Amazon challenges UK supermarkets Amazon will offer free grocery delivery to its Prime members across the UK by the end of the year, threatening efforts by supermarkets to profit from the boom in online shopping during the pandemic. (FT)
Kodak wins $765m loan to make virus drug ingredients The fallen giant of the photography industry is pivoting to make the ingredients used in generic drugs to fight coronavirus. Shares in Kodak soared to their highest level in about two-and-a-half years on the news, tripling to $7.71 a share. (FT)
The day ahead
Earnings Four of the big UK banks report this week, when the focus will be on the provisions being made for the expected wave of bad loans made to help businesses during the pandemic. (FT)
US Q2 GDP US gross domestic product probably posted the biggest quarterly fall on record during the April-to-June period. Data from the second quarter will reflect this spring’s rise in coronavirus cases, heavy job losses, heightened consumer caution and widescale shutdowns in April. (WSJ)
Keep up with the important business, economic and political stories in the coming days with the FT’s Week Ahead. Click to subscribe here. And don’t miss our FT News Briefing audio show — a short daily rundown of the top global stories.
What else we’re reading
Why we have to coexist with China It isn’t practical to block out China and its companies, writes deputy Beijing bureau chief Yuan Yang — nor should we want to. Instead, we must find ways to coexist with those we don’t trust. The US-China rift is now about values. What started as a tariff war is becoming ideological. (FT)
‘We will have to face the threats presented by Chinese tech with scrutiny and safeguards, not with disengagement’ © Pâté
Japan treads a careful path with China Japan has spent the past 20 years trying to persuade the rest of the world to take a more critical stance on China. But having achieved that goal — with an increasingly hostile response from the US and its allies to a new national security law in Hong Kong — Tokyo is taking a back seat. (FT)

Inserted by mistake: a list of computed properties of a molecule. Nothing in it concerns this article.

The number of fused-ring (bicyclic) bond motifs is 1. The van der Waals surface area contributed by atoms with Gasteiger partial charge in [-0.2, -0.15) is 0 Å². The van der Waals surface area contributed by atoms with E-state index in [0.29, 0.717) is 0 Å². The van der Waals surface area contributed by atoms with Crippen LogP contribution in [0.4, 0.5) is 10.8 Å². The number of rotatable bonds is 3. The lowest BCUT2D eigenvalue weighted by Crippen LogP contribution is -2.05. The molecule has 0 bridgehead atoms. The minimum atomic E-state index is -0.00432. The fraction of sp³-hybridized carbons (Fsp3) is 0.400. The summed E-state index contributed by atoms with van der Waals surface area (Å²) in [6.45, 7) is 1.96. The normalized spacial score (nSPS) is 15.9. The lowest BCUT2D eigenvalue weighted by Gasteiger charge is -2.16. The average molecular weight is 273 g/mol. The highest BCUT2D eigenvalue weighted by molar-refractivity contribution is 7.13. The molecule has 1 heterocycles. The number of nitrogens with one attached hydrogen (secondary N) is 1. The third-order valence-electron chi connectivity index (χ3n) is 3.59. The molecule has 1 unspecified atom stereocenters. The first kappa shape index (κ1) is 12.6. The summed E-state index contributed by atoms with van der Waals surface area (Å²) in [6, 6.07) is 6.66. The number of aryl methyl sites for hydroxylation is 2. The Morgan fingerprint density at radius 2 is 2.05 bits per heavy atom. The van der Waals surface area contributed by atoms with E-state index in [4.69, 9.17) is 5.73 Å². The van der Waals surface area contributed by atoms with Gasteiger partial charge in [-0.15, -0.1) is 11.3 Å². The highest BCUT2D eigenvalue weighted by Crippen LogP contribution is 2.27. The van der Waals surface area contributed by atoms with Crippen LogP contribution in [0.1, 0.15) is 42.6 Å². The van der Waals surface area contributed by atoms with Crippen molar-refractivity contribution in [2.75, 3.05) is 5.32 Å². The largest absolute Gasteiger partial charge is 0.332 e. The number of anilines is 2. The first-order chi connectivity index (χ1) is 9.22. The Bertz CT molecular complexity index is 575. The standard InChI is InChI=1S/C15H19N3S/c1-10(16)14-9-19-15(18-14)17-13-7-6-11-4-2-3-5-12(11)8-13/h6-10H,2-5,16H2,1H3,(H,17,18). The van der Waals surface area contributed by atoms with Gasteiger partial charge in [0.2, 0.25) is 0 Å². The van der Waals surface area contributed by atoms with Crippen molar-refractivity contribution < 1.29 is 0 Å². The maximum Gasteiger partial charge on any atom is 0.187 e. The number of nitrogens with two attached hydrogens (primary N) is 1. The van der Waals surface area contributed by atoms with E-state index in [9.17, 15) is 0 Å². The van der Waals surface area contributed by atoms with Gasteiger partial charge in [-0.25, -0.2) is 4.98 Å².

Singapore’s divisions are deepening Covid-19 has highlighted the plight of this prosperous island nation’s vulnerable foreign labourers, writes Audrey Jiajia Li. More than 323,000 low-paid migrants live in cramped conditions, where up to 20 men are packed into a single room. (FT, The Straits Times)
Italy without the crowds From the streets of Florence to the Amalfi coast, the usual summer tourism deluge has become a drought, writes Maria Shollenbarger. It’s a story repeated across Italy, and the challenge is greatest for those who have adapted their businesses to be more America- and Asia-facing. (FT)
© Eleanor Scriven/robertharding | Amalfi coast
It’s too soon to write off Trump’s election chances Amid a pandemic, a recession and civil unrest, it would be difficult for any incumbent to win re-election. But Donald Trump could exploit “cancel culture” to his benefit, writes Dan Senor, an adviser to Mitt Romney’s 2012 campaign. (FT)
What is Silicon Valley’s plan in India? Facebook and Google have led the charge in pouring billions into Mukesh Ambani’s Reliance Jio, which is set to dominate India’s digital economy from ecommerce to streaming. Here’s what Silicon Valley companies hope to gain. (FT)
Will coronavirus hasten demise of Poland’s coal? Coal has long been seen as the guarantor of Polish prosperity. But even before coronavirus, the industry was lurching from crisis to crisis and becoming an increasing burden on both public finances and the economy. Meanwhile, Poland’s decision to withdraw from a European treaty to combat violence against women has triggered alarm. (FT, CNN)
Video of the day
Tackling Covid-19, the climate crisis and inequality Christiana Figueres, the former head of the UN climate secretariat, speaks to the FT about the need to tackle Covid-19 and the climate crisis simultaneously, why the pandemic is an opportunity to build low-carbon economies and how the 2020 US election will affect climate policy. (FT)